My only problem now is what to do with literally thousands of tubers that will each produce a monstrous plant if not thinned out before spring. Good news: they’re edible! And as it turns out: they’re delicious! I’ve heard alot of stories about how they cause all kinds of intestinal discomfort when eaten, but I found those stories highly exaggerated. I roasted them with just salt, pepper, and olive oil, and they were great. I wish I had made more.
Below is a picture of a patch I planted along the road. Heavy winds knocked them over but they still thrived and flowered like crazy.
If anyone is interested in some tubers, let me know. $5 per pound + shipping. Next fall, you will have tubers coming out of your ears too.
About this time of year, for the past several years, most of my honeybee colonies would be fending off hundreds of yellow jackets daily. They also would deal with the occasional baldfaced hornet, but to a much lesser extent. This year however (so far), I have witnessed a grand total of 2 yellow jackets, and 2 baldfaced hornets attempting to harass my bees.
So why the picture of my topbar hive full of European hornets? It was back in May that I noticed a single, huge mother hornet enter my empty topbar hive. I looked through the viewing window to see an adorable little paper cone about the size of a silver dollar hanging from a bar. I was preparing to go in and smoosh it, along with mamma when I thought to spend a minute researching these things. I decided to leave it be, and if it got out of hand, then I’d kill it. It never really did get out of hand in my opinion, and it has been as interesting to observe as any other social insect colony. I’ve watched them for hours while they brought in large caterpillars, crickets, some things I couldn’t identify, and yes, baldfaced hornets and yellow jackets (and the occasional honeybee). At this point, the colony spans about 15 bars of the hive, the entrance is very busy, and the influx of chewed up hornets and wasps never stops (even at night and during the rain). Everyone warned me that they will terrorize and decimate my colonies, but I’m just not seeing it. They exit the hive and I watch as they disappear in the far off distance. I can’t help but think that their presence in my yard has contributed to the practical nonexistence of yellow jackets this year. I also can’t wait to open up the hive and look at the nest after winter sets in.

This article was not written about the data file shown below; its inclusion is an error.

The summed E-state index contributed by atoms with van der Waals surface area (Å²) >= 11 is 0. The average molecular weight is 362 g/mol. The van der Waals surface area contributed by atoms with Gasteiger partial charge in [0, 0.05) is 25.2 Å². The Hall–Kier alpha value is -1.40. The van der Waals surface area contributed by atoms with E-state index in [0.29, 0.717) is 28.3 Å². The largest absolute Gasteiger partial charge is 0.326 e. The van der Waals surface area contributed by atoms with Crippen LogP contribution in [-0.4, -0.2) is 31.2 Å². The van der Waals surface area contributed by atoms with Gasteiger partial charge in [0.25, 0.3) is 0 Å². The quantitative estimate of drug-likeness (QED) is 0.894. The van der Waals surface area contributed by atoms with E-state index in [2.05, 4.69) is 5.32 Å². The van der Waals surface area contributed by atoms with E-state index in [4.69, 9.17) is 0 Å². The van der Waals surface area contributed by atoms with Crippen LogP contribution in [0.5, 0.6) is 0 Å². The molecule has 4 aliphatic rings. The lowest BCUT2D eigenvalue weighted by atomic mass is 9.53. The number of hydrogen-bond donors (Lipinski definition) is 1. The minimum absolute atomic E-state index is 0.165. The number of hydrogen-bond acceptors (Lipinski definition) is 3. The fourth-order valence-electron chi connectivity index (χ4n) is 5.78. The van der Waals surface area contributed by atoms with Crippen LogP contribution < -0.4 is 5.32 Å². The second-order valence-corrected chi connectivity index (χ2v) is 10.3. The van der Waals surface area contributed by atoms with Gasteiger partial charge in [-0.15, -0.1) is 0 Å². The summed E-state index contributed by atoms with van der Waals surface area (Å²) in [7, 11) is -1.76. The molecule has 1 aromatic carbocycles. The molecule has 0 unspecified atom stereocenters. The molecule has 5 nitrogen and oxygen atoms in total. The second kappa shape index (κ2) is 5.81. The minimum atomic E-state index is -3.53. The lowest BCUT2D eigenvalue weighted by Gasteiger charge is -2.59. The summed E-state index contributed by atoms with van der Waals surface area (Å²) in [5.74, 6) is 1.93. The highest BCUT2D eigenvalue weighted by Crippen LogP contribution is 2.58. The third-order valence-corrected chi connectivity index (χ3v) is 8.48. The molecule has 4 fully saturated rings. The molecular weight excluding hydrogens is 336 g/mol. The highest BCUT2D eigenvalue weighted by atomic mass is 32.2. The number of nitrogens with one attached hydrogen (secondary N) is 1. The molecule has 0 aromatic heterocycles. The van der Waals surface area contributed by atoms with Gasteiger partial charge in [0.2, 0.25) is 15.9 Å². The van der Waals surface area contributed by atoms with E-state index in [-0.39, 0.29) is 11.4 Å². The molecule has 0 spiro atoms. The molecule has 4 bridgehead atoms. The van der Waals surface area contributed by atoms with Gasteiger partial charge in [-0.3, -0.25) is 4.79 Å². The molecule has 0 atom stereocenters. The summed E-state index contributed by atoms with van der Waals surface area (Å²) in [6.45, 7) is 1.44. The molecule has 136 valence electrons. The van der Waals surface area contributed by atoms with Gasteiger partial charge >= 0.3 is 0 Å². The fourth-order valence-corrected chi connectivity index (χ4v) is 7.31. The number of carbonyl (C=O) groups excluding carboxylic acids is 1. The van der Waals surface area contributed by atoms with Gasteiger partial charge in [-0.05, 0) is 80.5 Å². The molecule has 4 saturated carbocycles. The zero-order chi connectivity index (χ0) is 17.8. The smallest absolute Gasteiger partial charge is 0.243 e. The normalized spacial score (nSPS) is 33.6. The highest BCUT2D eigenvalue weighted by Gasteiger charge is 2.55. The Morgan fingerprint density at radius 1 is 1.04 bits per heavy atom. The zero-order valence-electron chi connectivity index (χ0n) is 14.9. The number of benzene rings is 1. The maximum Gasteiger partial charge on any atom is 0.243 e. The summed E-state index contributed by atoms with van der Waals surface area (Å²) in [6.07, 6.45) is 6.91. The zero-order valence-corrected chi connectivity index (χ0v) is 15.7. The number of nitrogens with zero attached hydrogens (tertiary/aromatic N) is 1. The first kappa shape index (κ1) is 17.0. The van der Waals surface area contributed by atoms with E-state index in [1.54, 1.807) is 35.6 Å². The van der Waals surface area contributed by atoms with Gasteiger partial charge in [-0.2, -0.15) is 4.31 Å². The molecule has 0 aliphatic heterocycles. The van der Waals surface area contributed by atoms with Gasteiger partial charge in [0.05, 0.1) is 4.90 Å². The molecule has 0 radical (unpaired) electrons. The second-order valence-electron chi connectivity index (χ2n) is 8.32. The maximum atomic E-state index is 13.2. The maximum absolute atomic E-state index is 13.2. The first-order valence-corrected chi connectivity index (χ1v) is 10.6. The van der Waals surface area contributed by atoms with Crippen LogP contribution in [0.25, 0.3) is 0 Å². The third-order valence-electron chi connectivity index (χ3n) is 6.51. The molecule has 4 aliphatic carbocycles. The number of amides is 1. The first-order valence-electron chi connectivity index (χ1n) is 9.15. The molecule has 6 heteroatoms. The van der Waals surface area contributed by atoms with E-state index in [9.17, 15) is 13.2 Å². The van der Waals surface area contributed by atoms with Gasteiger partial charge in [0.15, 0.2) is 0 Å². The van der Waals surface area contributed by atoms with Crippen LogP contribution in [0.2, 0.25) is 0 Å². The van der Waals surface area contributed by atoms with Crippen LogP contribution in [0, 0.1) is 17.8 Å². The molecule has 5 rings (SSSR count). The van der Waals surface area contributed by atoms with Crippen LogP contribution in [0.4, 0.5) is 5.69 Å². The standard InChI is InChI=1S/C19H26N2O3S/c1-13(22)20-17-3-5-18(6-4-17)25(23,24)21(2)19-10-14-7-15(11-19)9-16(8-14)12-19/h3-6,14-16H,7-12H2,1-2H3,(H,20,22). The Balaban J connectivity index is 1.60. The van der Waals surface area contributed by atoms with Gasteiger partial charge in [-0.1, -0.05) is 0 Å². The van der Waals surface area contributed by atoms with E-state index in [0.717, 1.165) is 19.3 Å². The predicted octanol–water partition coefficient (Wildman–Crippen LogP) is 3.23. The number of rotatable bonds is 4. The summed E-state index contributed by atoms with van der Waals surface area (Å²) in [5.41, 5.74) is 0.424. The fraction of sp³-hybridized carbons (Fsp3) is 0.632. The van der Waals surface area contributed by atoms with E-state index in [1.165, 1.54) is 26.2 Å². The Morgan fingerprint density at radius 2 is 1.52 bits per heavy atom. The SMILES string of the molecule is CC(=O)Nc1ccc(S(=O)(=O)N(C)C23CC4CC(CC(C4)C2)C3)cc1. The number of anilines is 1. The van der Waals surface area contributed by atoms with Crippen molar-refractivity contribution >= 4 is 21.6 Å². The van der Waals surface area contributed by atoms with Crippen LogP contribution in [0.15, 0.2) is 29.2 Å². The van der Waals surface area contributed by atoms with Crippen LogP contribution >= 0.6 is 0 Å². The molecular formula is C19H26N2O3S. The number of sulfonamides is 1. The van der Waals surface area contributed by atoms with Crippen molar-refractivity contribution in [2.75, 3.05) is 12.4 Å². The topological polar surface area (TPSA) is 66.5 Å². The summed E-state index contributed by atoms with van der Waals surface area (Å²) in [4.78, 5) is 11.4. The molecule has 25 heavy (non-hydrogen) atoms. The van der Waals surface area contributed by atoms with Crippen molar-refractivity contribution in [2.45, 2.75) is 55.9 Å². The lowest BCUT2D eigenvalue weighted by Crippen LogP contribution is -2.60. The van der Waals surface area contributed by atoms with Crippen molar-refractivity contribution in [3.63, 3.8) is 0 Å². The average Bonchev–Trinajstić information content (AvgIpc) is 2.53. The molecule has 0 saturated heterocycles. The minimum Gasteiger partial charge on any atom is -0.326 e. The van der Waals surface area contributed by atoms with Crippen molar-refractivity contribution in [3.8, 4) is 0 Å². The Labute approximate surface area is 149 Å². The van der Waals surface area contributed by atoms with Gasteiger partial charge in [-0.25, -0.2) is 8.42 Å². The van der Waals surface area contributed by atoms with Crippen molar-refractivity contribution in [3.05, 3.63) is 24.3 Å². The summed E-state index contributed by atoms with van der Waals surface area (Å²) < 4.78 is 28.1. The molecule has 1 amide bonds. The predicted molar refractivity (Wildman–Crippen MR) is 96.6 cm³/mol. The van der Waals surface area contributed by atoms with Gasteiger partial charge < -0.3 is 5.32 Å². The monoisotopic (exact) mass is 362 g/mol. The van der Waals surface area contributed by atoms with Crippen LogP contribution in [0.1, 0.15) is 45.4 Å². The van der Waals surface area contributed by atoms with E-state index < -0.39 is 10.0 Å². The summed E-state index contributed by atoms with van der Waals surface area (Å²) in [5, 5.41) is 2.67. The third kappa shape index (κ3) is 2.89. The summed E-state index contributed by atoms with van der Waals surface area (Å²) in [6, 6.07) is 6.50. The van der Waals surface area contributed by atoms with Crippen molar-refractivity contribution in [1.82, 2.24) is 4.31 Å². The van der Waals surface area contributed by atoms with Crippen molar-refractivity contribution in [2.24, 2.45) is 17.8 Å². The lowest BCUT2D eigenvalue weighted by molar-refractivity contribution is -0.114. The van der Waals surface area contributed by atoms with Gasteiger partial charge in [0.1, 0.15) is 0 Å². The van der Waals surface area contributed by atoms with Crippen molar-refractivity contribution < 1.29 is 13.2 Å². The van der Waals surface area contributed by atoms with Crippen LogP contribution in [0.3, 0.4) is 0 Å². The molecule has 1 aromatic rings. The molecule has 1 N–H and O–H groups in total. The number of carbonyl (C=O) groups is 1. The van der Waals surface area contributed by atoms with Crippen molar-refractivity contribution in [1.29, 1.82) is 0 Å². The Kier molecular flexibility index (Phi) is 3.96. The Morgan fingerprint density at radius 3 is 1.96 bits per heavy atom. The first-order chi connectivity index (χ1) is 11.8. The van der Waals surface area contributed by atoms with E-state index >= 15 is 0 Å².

After making it through a crazy roller coaster winter (and spring) that killed a high percentage of local bees, my spool colony finally swarmed on the 4th of July.
Then a few days later, they swarmed again. Here is my Facebook post documenting the second time. The first time they swarmed, they landed on my small apple tree a few yards away and snapped the thing in half. A few days earlier, I sat in front of the spool capturing and marking about a hundred workers and drones with a pink marking pen, just so if I caught them in a swarm trap or down the road, I would know they were from my spool and not one of my other colonies. As I approached the swarm on my now broken apple tree, I could see all the bees with the pink dots. A few days later, during an inspection, I saw the queen for the first time and she was a monster. I really want to propagate these hardy genetics, so I’ve since given eggs from this (now manageable) colony to a couple queenless colonies so they can raise daughters. The second swarm from the spool was given to another local treatment-free beekeeper buddy of mine. A few hours after the second swarm, I spotted three queens on the outside of the spool getting chased around and bitten by workers. I could hear one queen “piping” inside, so I guess they made their choice and picked the best one.
There will be no way to know if the spool’s new queen gets mated or makes it back from her mating flight. But at least now I have her mother where I can see her, and several of her sisters to take into winter and see if they have what it takes. It will be interesting to see if the original mother queen does as well in Langstroth equipment as she did in the spool. Will they supersede her the way many prime swarms do after getting settled in? Hopefully not, but time will tell.